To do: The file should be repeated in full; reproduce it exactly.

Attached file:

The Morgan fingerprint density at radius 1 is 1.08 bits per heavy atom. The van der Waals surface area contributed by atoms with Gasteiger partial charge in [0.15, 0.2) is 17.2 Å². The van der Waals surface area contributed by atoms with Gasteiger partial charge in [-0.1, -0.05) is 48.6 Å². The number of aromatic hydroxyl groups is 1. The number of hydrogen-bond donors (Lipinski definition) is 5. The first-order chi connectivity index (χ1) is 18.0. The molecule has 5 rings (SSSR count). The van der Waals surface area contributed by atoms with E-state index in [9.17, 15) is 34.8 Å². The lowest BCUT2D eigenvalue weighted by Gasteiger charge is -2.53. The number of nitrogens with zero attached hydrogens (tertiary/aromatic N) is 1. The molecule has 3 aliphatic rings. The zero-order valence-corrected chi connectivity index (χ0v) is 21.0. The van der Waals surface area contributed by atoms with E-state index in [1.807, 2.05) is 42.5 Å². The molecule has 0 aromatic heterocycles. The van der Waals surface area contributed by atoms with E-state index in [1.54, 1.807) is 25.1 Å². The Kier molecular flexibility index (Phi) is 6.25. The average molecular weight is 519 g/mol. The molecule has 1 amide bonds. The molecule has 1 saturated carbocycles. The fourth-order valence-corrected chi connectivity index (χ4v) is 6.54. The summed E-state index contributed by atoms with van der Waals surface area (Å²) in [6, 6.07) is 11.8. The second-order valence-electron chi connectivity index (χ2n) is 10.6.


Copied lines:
The Morgan fingerprint density at radius 1 is 1.08 bits per heavy atom. The van der Waals surface area contributed by atoms with Gasteiger partial charge in [0.15, 0.2) is 17.2 Å². The van der Waals surface area contributed by atoms with Gasteiger partial charge in [-0.1, -0.05) is 48.6 Å². The number of aromatic hydroxyl groups is 1. The number of hydrogen-bond donors (Lipinski definition) is 5. The first-order chi connectivity index (χ1) is 18.0. The molecule has 5 rings (SSSR count). The van der Waals surface area contributed by atoms with E-state index in [9.17, 15) is 34.8 Å². The lowest BCUT2D eigenvalue weighted by Gasteiger charge is -2.53. The number of nitrogens with zero attached hydrogens (tertiary/aromatic N) is 1. The molecule has 3 aliphatic rings. The zero-order valence-corrected chi connectivity index (χ0v) is 21.0. The van der Waals surface area contributed by atoms with E-state index in [1.807, 2.05) is 42.5 Å². The molecule has 0 aromatic heterocycles. The van der Waals surface area contributed by atoms with E-state index in [1.54, 1.807) is 25.1 Å². The Kier molecular flexibility index (Phi) is 6.25. The average molecular weight is 519 g/mol. The molecule has 1 amide bonds. The molecule has 1 saturated carbocycles. The fourth-order valence-corrected chi connectivity index (χ4v) is 6.54. The summed E-state index contributed by atoms with van der Waals surface area (Å²) in [6, 6.07) is 11.8. The second-order valence-electron chi connectivity index (χ2n) is 10.6.